simplicityWe live in a fast-paced complex world that would, and often does, tie you up in knots. Our fast ‘Google culture’ makes everything instant.  I love the practicality of my smartphone, but it means that I’m ‘on’ a significant amount of the time.

And then there’s the ‘stuff’ and the money that the ‘stuff’ costs.  And then there’s all the stuff that we already have, and have had for years because there’s some sort of weird reason why we can’t get rid of it.  Some attachement of some sort, or that it was Aunty Mary that sent it, or …. you know the story.

And then there is communication, and the way commucation does or doesn’t work in communities.  We end up creating some complicated webs of knowledge, and then that knowledge becomes power because of who does or doesn’t have that knowledge.  Or, there are things that I should know about someone just in case I haven’t got good judgement of my own to work people out.  You know the story.

The second monastic value that is close to me, after silence, is simplicity.  Simplicity because life is complicated enough.  Simplicity because it is very close to transparency and openness.  Simplicity because misunderstandings are avoided.  Simplicity because we’re not geared up to be dealing with millions of data firing at us all the time.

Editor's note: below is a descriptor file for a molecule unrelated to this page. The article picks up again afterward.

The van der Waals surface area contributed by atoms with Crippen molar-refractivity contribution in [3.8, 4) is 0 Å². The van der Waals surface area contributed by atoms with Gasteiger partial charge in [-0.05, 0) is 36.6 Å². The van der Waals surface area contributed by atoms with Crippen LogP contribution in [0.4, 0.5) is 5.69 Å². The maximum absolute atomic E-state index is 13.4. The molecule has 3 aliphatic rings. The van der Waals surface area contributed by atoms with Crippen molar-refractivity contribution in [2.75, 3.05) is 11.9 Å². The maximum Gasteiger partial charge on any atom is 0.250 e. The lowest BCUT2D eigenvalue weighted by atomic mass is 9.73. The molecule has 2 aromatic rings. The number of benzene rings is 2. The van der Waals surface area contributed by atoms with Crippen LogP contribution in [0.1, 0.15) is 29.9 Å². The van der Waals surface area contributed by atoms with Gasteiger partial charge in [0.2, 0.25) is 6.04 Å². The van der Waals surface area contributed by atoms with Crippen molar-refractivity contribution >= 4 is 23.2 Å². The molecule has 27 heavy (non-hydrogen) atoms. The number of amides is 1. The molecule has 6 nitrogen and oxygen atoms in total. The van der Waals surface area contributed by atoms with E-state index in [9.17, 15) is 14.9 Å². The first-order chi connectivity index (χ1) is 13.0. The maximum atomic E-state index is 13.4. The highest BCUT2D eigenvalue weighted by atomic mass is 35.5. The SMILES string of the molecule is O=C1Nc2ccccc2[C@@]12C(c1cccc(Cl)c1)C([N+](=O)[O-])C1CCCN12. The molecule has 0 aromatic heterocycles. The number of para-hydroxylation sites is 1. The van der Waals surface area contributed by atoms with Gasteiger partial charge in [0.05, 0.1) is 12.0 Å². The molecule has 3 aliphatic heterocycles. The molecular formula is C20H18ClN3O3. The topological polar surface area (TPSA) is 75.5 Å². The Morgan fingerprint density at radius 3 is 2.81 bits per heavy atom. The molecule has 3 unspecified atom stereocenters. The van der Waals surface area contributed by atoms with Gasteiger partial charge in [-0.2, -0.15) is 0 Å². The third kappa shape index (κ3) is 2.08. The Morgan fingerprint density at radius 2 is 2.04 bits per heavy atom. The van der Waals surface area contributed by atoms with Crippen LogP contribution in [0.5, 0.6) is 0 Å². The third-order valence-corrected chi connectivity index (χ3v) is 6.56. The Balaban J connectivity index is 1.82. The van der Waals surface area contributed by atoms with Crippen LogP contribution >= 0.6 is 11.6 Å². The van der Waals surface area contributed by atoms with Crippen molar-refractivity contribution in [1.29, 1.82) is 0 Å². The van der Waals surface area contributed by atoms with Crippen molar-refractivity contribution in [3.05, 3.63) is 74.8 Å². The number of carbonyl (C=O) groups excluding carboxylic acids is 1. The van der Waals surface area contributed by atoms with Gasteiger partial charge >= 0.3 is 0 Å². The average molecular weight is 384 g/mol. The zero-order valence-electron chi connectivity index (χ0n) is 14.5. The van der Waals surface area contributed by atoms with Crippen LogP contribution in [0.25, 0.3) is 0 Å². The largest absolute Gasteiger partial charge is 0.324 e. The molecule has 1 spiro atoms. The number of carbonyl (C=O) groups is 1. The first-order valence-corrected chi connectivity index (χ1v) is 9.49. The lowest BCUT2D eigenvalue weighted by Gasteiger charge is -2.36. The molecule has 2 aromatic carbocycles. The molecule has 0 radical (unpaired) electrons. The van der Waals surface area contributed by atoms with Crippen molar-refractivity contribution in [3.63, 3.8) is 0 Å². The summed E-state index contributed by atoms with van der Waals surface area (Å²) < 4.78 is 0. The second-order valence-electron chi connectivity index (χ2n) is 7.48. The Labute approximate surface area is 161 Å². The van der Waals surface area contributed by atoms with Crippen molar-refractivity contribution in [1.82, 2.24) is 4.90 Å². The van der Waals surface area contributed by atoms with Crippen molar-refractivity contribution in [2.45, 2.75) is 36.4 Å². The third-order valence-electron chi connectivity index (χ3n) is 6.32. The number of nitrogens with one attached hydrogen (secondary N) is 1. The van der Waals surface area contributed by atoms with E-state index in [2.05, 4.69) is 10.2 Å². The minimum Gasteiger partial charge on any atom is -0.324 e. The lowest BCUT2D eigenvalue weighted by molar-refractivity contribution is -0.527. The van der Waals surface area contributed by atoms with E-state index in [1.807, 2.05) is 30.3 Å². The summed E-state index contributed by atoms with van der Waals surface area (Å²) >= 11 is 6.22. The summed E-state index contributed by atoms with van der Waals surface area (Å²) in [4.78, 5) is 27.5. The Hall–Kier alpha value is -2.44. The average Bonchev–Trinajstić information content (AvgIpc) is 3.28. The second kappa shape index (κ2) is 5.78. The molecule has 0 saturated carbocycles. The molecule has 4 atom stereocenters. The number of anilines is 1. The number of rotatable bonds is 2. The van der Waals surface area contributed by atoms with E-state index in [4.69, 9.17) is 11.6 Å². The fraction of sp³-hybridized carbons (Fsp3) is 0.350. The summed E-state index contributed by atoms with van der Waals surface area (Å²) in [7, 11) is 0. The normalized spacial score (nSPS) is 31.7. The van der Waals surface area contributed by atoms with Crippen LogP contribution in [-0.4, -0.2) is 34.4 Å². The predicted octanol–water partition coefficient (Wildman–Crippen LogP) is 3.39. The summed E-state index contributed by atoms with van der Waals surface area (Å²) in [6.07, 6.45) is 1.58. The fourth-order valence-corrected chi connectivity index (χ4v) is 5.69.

There’s an interenet meme going around that says ‘My head is like an internet browser:  there are 30 windows open and I have no idea where the music is coming from.’

Enough.  When will we all learn to say ‘enough’?  When will we stop stuffing our diaries (and our children’s diaries) with constant activity and busyness like that is the proof of a fulfilled and productive life?

And when will we stop over-consuming everything? Need I say more?

They say we live in a fast-paced society.  That may well be true.  But we can resist.  If our ‘busyness’ becomes more important than the quality of our lives and relationships, then its value is lost.  If all our working hours are to maintain a standard of living that, if we thought about it, we’d be much happier without, then stop.  Take the pay cut, lose the hours and gain your soul!

Thing is, the pressures of society are unlikely to become fewer.

I recently was on an online forum where someone was asking how to deal with pages and pages of ‘to-do’ lists.  Many people had some interesting ideas to organise her busyness better.  My response was ‘perhaps its time to evaluate some lifestyle choices?’

I direct the same challenge to myself.  There’s loads of things that I could throw overboard that would lead to a greater sense of sanity and peace, that would lead to more effective productivity where it mattered….and that might just mean I didn’t have to tidy up quite so often…!

Simplicity.  It’s simply underrated.

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